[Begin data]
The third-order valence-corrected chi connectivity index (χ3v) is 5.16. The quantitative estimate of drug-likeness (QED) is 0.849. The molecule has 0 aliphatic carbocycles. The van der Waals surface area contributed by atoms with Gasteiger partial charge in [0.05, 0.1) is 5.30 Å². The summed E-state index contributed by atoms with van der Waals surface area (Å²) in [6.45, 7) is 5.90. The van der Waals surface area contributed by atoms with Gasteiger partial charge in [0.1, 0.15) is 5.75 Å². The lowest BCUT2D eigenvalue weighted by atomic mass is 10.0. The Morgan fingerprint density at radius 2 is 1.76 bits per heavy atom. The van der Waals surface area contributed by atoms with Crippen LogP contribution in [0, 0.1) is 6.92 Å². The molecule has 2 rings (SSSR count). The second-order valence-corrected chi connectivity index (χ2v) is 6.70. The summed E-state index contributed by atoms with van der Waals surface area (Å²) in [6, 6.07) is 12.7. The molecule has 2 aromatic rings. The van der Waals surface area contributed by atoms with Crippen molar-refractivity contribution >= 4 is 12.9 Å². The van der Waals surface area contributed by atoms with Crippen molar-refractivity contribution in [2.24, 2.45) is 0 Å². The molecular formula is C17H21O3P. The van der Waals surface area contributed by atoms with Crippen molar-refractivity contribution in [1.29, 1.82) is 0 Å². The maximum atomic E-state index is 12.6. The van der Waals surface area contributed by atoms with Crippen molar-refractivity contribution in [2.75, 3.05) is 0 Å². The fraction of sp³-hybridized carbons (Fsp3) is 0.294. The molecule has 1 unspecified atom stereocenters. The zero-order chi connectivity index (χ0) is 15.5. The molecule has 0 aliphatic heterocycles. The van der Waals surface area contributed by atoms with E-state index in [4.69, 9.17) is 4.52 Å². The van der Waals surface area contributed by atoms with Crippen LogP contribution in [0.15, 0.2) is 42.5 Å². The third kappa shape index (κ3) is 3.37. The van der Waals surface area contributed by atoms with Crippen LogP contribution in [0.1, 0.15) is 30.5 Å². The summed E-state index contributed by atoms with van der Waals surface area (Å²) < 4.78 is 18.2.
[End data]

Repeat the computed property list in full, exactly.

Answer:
The third-order valence-corrected chi connectivity index (χ3v) is 5.16. The quantitative estimate of drug-likeness (QED) is 0.849. The molecule has 0 aliphatic carbocycles. The van der Waals surface area contributed by atoms with Gasteiger partial charge in [0.05, 0.1) is 5.30 Å². The summed E-state index contributed by atoms with van der Waals surface area (Å²) in [6.45, 7) is 5.90. The van der Waals surface area contributed by atoms with Gasteiger partial charge in [0.1, 0.15) is 5.75 Å². The lowest BCUT2D eigenvalue weighted by atomic mass is 10.0. The Morgan fingerprint density at radius 2 is 1.76 bits per heavy atom. The van der Waals surface area contributed by atoms with Crippen LogP contribution in [0, 0.1) is 6.92 Å². The molecule has 2 rings (SSSR count). The second-order valence-corrected chi connectivity index (χ2v) is 6.70. The summed E-state index contributed by atoms with van der Waals surface area (Å²) in [6, 6.07) is 12.7. The molecule has 2 aromatic rings. The van der Waals surface area contributed by atoms with Crippen molar-refractivity contribution >= 4 is 12.9 Å². The van der Waals surface area contributed by atoms with Crippen molar-refractivity contribution in [2.24, 2.45) is 0 Å². The molecular formula is C17H21O3P. The van der Waals surface area contributed by atoms with Crippen molar-refractivity contribution in [1.29, 1.82) is 0 Å². The maximum atomic E-state index is 12.6. The van der Waals surface area contributed by atoms with Crippen molar-refractivity contribution in [2.75, 3.05) is 0 Å². The fraction of sp³-hybridized carbons (Fsp3) is 0.294. The molecule has 1 unspecified atom stereocenters. The zero-order chi connectivity index (χ0) is 15.5. The molecule has 0 aliphatic heterocycles. The van der Waals surface area contributed by atoms with E-state index in [4.69, 9.17) is 4.52 Å². The van der Waals surface area contributed by atoms with Crippen LogP contribution in [0.15, 0.2) is 42.5 Å². The third kappa shape index (κ3) is 3.37. The van der Waals surface area contributed by atoms with Crippen LogP contribution in [0.1, 0.15) is 30.5 Å². The summed E-state index contributed by atoms with van der Waals surface area (Å²) < 4.78 is 18.2.